“It is unfortunate that our unscrupulous politicians, our dealers who call themselves leaders have failed to read a classical warning from Henry David Thoreau who once noted that, ‘it is a characteristic of wisdom not to do desperate things’. Yes, it is now crystal clear that Nigerian politicians are very desperate at the moment and their desperate situations make them do desperate things – to win election, even if they lose the country in the process. They don’t care. They are in a hurry to pull down their country, win election and then set up a bunker in which they can run their country.

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They want to win at all cost. The country can be lost. They want to create a Syria out of Nigeria. They don’t care anymore. They seem to have picked up a Samuel Doe’s strategy paper: win election, remain in the government house as long as you are safe until you lose everything including your country –to satanic forces….

(https://guardian.ng/opinion/curious-desperation-to-lose-nigeria/) They have won but there is a difficult task before the leader.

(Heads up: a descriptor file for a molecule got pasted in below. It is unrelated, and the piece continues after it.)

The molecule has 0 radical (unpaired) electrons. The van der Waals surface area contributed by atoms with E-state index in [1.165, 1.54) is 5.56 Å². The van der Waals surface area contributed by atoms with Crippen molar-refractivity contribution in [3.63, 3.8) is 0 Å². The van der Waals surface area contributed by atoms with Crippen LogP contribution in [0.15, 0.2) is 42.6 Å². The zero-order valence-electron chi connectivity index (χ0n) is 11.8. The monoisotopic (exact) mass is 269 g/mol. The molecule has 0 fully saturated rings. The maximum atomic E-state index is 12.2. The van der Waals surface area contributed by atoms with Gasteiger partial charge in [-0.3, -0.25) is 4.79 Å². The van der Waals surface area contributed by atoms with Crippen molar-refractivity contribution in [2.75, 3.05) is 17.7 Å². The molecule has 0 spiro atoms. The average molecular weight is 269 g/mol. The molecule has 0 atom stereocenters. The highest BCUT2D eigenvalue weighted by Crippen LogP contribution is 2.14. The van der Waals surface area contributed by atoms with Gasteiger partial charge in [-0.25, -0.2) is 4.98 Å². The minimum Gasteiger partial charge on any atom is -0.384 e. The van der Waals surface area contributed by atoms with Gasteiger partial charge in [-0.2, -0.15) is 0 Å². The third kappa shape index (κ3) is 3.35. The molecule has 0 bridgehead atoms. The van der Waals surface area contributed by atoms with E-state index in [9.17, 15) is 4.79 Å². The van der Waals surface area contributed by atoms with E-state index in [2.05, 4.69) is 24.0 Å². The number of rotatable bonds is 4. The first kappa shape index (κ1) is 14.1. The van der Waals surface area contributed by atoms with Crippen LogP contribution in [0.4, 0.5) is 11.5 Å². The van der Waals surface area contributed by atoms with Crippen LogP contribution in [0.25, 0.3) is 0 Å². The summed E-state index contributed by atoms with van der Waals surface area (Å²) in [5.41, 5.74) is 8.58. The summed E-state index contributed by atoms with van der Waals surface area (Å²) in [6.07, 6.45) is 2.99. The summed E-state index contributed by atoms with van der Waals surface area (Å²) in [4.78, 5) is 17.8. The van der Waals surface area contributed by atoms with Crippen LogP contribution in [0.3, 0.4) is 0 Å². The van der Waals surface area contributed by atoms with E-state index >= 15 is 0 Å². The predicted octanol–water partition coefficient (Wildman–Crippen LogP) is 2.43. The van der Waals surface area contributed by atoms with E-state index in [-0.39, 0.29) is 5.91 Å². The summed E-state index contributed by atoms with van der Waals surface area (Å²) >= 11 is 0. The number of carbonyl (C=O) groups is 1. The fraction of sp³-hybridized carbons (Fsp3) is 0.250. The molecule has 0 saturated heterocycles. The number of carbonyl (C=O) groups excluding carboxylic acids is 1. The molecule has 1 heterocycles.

The Yoruba are agonising and organising…
This is a time to tell Nigeria’s leader that the Yoruba people are angry. They are organising as they are agonising beyond what the physical eyes can detect – about the state of the nation. The Igbo people have been complaining. They are also organising beyond commerce in a nation where they feel they are not yet free. The Middle Belters and the north-central Nigerians who have been nursing their ancient grudges against all governments in power have stepped up their grouse against principalities and powers that they often allege have been marginalising them. Are the organised militants in the Niger Delta area happy with the state of the nation? Have the NDDC, Niger Delta ministry and federal government’s amnesty programme addressed the agitations of the oil-rich Niger Delta region?